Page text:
This court concludes that the district court did not abuse its discretion in making these determinations.
Reversed and Remanded.
Honorable Charles A. Legge, United States District Judge, Northern District of California, sitting by designation
At least one circuit has applied the Alyeska test to labor cases. Brennan v. United Steelworkers of America, 554 F.2d 586, 604-05 (3d Cir. 1977) (applying Alyeska in suit to secure free union elections), cert. denied, 435 U.S. 977, 98 S. Ct. 1627, 56 L. Ed. 2d 71 (1978); but compare, Usery v. Local No. 639, International Brotherhood of Teamsters, 543 F.2d 369, 382 (D.C. Cir. 1976) (explaining that award of fees under Hall rationale "remains undisturbed" after Alyeska), cert. denied, 429 U.S. 1123, 97 S. Ct. 1159, 51 L. Ed. 2d 573 (1977)
The presence of the other two Alyeska factors--an identifiable class of beneficiaries and the ability to shift costs with exactitude--is not contested by the union
Because we base our decision on the substantial benefit rule, a judicially created basis for an award of attorneys' fees, we properly apply the "clearly erroneous" standard of review of the predominantly factual finding of "valuable service."
Zamora v. Local 11, 817 F.2d 566, 571 (9th Cir. 1987), suggests that de novo review is the proper standard for reviewing an award of attorney's fees in cases involving Sec. 412. However, Zamora is distinguishable on two grounds. First, Zamora involved a determination whether the "relief" language of Sec. 412 itself allowed an award of attorney's fees. Cf. Vandeventer v. Local Union No. 513, 579 F.2d 1373, 1380 (8th Cir. 1978); accord Local 17 v. Young, 775 F.2d 870, 873 (7th Cir. 1985). Second, in Zamora, there was no reason given for the district court's denial of attorneys' fees. The normal deference given under the "clearly erroneous" standard of review was not possible because the district court may have misapplied the law governing awards of attorney's fees. De novo review of the applicable law was proper, followed by an instruction to the district court to apply its discretion regarding the actual amount of the award. Cf. Perry v. O'Donnell, 759 F.2d 702, 704 (9th Cir. 1985) (interpretation of exceptions to the American rule is a legal question, but whether to award legal fees is within discretion of the trial court).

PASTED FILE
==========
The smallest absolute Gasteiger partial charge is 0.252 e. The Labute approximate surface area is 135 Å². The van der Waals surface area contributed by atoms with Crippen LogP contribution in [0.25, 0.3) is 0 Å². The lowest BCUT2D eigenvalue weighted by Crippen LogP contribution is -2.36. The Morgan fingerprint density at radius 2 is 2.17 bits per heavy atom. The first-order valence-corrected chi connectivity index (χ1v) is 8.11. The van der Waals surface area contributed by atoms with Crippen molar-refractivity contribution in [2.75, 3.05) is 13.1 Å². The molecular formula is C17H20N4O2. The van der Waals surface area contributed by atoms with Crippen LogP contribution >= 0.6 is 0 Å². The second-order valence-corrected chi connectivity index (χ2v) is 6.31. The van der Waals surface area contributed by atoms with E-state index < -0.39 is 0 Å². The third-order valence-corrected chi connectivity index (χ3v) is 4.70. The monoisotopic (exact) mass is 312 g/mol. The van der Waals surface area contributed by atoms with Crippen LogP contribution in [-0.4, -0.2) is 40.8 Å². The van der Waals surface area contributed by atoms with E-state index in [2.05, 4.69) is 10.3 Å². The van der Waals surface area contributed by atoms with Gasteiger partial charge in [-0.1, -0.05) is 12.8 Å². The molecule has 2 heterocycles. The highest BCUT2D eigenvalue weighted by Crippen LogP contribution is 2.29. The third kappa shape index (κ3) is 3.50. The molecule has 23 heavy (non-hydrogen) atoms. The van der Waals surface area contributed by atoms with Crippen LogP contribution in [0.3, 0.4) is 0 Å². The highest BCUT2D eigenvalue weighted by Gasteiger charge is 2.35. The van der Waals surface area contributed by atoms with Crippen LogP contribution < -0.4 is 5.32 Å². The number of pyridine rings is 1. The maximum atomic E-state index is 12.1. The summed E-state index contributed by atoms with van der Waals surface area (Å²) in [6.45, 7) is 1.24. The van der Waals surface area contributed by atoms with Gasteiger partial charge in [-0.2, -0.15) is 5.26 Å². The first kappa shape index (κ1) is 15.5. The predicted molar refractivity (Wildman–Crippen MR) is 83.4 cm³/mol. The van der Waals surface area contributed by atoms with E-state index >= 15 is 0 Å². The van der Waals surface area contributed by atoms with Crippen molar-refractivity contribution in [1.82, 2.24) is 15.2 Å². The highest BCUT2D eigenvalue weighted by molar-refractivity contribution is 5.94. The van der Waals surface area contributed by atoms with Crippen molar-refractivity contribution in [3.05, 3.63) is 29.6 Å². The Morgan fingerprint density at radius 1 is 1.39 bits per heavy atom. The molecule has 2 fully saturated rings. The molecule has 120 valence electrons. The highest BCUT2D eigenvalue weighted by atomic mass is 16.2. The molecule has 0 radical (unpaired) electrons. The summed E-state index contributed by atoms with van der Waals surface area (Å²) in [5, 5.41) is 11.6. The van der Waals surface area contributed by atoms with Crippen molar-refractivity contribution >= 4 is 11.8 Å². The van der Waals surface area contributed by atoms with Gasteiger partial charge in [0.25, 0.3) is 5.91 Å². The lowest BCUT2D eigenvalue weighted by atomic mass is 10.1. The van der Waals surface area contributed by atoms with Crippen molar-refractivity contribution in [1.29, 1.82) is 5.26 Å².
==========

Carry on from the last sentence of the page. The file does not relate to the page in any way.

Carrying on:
The union urges this court to strictly scrutinize plaintiff's submission, citing Sealy, Inc. v. Easy Living, Inc., 743 F.2d 1378, 1385 (9th Cir. 1984), and Grendel's Den, Inc. v. Larkin, 749 F.2d 945 (1st Cir. 1984). Both Sealy and Grendel's Den, however, were exceptional cases where the appellate courts explained why heightened scrutiny was warranted. Sealy, 743 F.2d at 1385 n. 3 (district court's findings reviewed with special scrutiny because of "regrettable practice" of adopting proposed findings wholesale); Grendel's Den, 749 F.2d at 950 (more searching scrutiny necessary because of " [t]he absence of contemporary time records, in conjunction with extraordinarily high hourly rates and claims for time spent in the most punctilious appellate research and preparation"). As there is nothing in the record to require such searching appellate scrutiny in the present case, this court reviews the district court's fee award under the usual abuse of discretion standard. Sealy, 743 F.2d at 1384; Grendel's Den, 749 F.2d at 950; accord, Stanford Daily v. Zurcher, 64 F.R.D. 680, 681 (N.D. Cal. 1974), aff'd, 550 F.2d 464 (1977), rev'd on other grounds, 436 U.S. 547, 98 S. Ct. 1970, 56 L. Ed. 2d 525 (1978)